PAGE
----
Why The Gender Pay Gap Is A Societal Problem, Not A Women's Issue
We know women are more likely than men to hold low-paying jobs, with 25 percent of women in the UK earning below the living wage, compared to 15 percent of men.
In the US, you have a better chance of being made a CEO if you are called John than if you are a woman.
Not only is this bad for women, but also for child poverty figures.
In the UK, 92 percent of single parents are mothers, and children living in single-parent households are almost twice as likely to live in poverty.
Why should these parents struggle and their children be forced to go without because the government failed to act and tackle gender inequality once and for all?
The pay gap isn’t a new thing; it has always existed and there has been work done to tackle it. For example, the British Parliament passed the Equal Pay Act in 1970, but this was 45 years ago and women are still taking home less money every day, every week, every year.
Why? There are many reasons given for this – occupational segregation, caring responsibilities and, perhaps, most obviously, discrimination.
The truth is societies value women and their work less. The most important roles in our communities are caring ones, like social work and nursing, but because women are still often seen as somehow naturally more suited to care, they are often not properly remunerated for their work.
Women deserve better than this and should demand more, but equality isn’t just a women’s issue.
Women are not the cause of the pay gap — this much is obvious. So, why does the UK Government treat them as such? And, why are we accepting it?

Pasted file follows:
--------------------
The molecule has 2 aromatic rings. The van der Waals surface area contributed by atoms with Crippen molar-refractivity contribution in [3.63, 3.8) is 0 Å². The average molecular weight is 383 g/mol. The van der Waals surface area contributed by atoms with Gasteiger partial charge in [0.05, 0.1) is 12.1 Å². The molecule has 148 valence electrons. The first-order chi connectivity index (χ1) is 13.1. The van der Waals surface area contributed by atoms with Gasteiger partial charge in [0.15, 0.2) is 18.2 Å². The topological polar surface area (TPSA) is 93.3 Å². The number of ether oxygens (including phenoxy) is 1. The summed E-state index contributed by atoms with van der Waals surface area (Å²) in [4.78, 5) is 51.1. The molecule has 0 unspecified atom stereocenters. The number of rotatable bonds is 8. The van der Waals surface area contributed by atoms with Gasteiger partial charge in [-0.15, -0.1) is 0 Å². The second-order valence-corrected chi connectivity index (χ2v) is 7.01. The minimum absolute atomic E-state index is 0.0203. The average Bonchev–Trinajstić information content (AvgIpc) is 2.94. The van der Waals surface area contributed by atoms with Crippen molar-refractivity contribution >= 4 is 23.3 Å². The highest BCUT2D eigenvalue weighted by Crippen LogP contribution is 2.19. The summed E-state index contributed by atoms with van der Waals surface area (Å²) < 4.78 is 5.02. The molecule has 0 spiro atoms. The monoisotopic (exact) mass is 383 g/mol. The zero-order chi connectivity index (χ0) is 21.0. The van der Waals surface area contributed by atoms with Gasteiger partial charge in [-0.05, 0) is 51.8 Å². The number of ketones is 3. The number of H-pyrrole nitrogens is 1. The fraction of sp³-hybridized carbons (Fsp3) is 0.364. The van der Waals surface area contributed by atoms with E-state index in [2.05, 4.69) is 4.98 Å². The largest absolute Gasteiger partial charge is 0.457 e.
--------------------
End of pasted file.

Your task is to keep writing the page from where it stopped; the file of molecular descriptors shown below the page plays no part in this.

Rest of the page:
In response to the gender gap, the UK Government recently published a booklet called "negotiating your salary." It claims to help women "understand the secrets to success in negotiation" and the Minister responsible at the time said:
“I want women to feel able to hold employers to account if they feel they are not being paid the same as their male colleagues and I hope this new booklet will be an important tool in helping them do that.”
Sadly, this misses the point completely and places the burden for closing the gap on women. Women didn't ask to be paid less than their male counterparts, so why does the UK Government suggest they should have to ask to get paid equally?
How is it that at the top level of government, the best solution is for women to negotiate pay raises?
The Equality Act 2010 states women should get equal pay for equal work, so it seems unfair that instead of going after bad employers, the government has, instead, put the onus on women to ensure they are being treated fairly in the workplace.
Women have had to fight for equality for too long, and it's sad to think what the suffragettes would think if they were here today, after winning the vote for women in the UK almost 100 years ago.
Would they believe that even now, in 2015, women are still not being treated equally to men?
Furthermore, would they be shocked to learn women were still being told that if they want equal treatment, they have to take on the responsibility to fight for it themselves?
Not all women will feel confident in approaching their bosses to ask for raises, especially an employer with dodgy pay practices. Perhaps. others will have no problem doing this, but the point is they shouldn’t have to.
The gender pay gap shouldn't even be a thing, but this publication gives it an air of legitimacy by telling women it's their problem to fix.
It’s time for the UK government to wake up and make equality a priority.
Businesses should not be able to get away with paying women less. Women have faced discrimination for too long to believe they are both the cause and solution to the gender pay gap.
The gender pay gap is a societal problem, so the government shouldn't try to make it a women’s issue.